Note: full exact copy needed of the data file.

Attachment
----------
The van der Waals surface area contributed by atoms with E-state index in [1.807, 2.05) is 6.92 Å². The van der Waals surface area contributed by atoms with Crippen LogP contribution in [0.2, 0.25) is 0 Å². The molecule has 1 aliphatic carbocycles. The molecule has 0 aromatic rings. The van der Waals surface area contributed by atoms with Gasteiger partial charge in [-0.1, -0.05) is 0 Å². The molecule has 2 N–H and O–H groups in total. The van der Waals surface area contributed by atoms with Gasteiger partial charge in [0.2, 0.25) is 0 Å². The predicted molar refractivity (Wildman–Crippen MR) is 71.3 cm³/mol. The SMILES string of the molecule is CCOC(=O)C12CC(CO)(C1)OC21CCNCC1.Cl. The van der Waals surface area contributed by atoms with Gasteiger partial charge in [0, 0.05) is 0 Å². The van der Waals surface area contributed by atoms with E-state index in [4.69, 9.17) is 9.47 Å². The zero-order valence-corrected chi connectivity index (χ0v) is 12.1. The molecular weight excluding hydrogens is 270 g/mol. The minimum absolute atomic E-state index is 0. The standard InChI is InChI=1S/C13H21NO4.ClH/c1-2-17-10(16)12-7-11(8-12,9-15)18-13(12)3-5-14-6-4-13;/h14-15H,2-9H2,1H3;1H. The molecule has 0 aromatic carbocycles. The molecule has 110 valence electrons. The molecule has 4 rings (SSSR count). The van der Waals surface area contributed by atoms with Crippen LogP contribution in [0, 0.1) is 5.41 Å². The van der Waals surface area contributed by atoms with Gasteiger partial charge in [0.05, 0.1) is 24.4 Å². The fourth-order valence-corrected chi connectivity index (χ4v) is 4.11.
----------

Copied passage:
The van der Waals surface area contributed by atoms with E-state index in [1.807, 2.05) is 6.92 Å². The van der Waals surface area contributed by atoms with Crippen LogP contribution in [0.2, 0.25) is 0 Å². The molecule has 1 aliphatic carbocycles. The molecule has 0 aromatic rings. The van der Waals surface area contributed by atoms with Gasteiger partial charge in [-0.1, -0.05) is 0 Å². The molecule has 2 N–H and O–H groups in total. The van der Waals surface area contributed by atoms with Gasteiger partial charge in [0.2, 0.25) is 0 Å². The predicted molar refractivity (Wildman–Crippen MR) is 71.3 cm³/mol. The SMILES string of the molecule is CCOC(=O)C12CC(CO)(C1)OC21CCNCC1.Cl. The van der Waals surface area contributed by atoms with Gasteiger partial charge in [0, 0.05) is 0 Å². The van der Waals surface area contributed by atoms with E-state index in [4.69, 9.17) is 9.47 Å². The zero-order valence-corrected chi connectivity index (χ0v) is 12.1. The molecular weight excluding hydrogens is 270 g/mol. The minimum absolute atomic E-state index is 0. The standard InChI is InChI=1S/C13H21NO4.ClH/c1-2-17-10(16)12-7-11(8-12,9-15)18-13(12)3-5-14-6-4-13;/h14-15H,2-9H2,1H3;1H. The molecule has 0 aromatic carbocycles. The molecule has 110 valence electrons. The molecule has 4 rings (SSSR count). The van der Waals surface area contributed by atoms with Crippen LogP contribution in [0, 0.1) is 5.41 Å². The van der Waals surface area contributed by atoms with Gasteiger partial charge in [0.05, 0.1) is 24.4 Å². The fourth-order valence-corrected chi connectivity index (χ4v) is 4.11.